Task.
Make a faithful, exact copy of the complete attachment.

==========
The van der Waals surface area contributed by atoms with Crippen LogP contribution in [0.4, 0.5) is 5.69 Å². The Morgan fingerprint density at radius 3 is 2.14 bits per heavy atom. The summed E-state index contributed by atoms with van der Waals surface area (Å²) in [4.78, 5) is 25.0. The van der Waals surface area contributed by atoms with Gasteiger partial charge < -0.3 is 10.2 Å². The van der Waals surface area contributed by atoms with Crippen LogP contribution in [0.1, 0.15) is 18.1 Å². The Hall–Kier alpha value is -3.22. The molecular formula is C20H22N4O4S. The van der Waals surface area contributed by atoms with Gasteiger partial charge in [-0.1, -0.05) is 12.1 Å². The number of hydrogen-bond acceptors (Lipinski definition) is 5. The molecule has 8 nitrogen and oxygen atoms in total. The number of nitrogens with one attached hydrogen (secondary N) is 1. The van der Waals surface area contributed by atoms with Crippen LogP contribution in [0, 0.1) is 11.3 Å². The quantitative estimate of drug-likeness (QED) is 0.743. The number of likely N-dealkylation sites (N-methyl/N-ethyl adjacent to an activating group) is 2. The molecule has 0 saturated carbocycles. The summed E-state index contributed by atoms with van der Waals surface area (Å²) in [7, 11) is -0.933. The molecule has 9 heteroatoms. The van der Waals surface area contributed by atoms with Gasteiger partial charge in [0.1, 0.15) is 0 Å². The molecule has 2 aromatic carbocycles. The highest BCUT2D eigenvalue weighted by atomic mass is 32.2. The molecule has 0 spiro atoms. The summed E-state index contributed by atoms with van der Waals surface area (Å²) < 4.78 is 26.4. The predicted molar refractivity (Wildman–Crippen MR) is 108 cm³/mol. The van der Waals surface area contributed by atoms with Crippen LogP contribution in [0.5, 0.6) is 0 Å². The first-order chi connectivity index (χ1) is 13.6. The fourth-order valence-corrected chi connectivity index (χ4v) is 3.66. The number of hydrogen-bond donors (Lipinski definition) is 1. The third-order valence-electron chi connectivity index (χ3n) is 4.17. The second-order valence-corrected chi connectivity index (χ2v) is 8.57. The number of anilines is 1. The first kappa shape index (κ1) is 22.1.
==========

The van der Waals surface area contributed by atoms with Crippen LogP contribution in [0.4, 0.5) is 5.69 Å². The Morgan fingerprint density at radius 3 is 2.14 bits per heavy atom. The summed E-state index contributed by atoms with van der Waals surface area (Å²) in [4.78, 5) is 25.0. The van der Waals surface area contributed by atoms with Gasteiger partial charge < -0.3 is 10.2 Å². The van der Waals surface area contributed by atoms with Crippen LogP contribution in [0.1, 0.15) is 18.1 Å². The Hall–Kier alpha value is -3.22. The molecular formula is C20H22N4O4S. The van der Waals surface area contributed by atoms with Gasteiger partial charge in [-0.1, -0.05) is 12.1 Å². The number of hydrogen-bond acceptors (Lipinski definition) is 5. The molecule has 8 nitrogen and oxygen atoms in total. The number of nitrogens with one attached hydrogen (secondary N) is 1. The van der Waals surface area contributed by atoms with Crippen LogP contribution in [0, 0.1) is 11.3 Å². The quantitative estimate of drug-likeness (QED) is 0.743. The number of likely N-dealkylation sites (N-methyl/N-ethyl adjacent to an activating group) is 2. The molecule has 0 saturated carbocycles. The summed E-state index contributed by atoms with van der Waals surface area (Å²) in [7, 11) is -0.933. The molecule has 9 heteroatoms. The van der Waals surface area contributed by atoms with Gasteiger partial charge in [0.1, 0.15) is 0 Å². The molecule has 2 aromatic carbocycles. The highest BCUT2D eigenvalue weighted by atomic mass is 32.2. The molecule has 0 spiro atoms. The summed E-state index contributed by atoms with van der Waals surface area (Å²) < 4.78 is 26.4. The predicted molar refractivity (Wildman–Crippen MR) is 108 cm³/mol. The van der Waals surface area contributed by atoms with Crippen LogP contribution in [0.5, 0.6) is 0 Å². The first-order chi connectivity index (χ1) is 13.6. The fourth-order valence-corrected chi connectivity index (χ4v) is 3.66. The number of hydrogen-bond donors (Lipinski definition) is 1. The third-order valence-electron chi connectivity index (χ3n) is 4.17. The second-order valence-corrected chi connectivity index (χ2v) is 8.57. The number of anilines is 1. The first kappa shape index (κ1) is 22.1.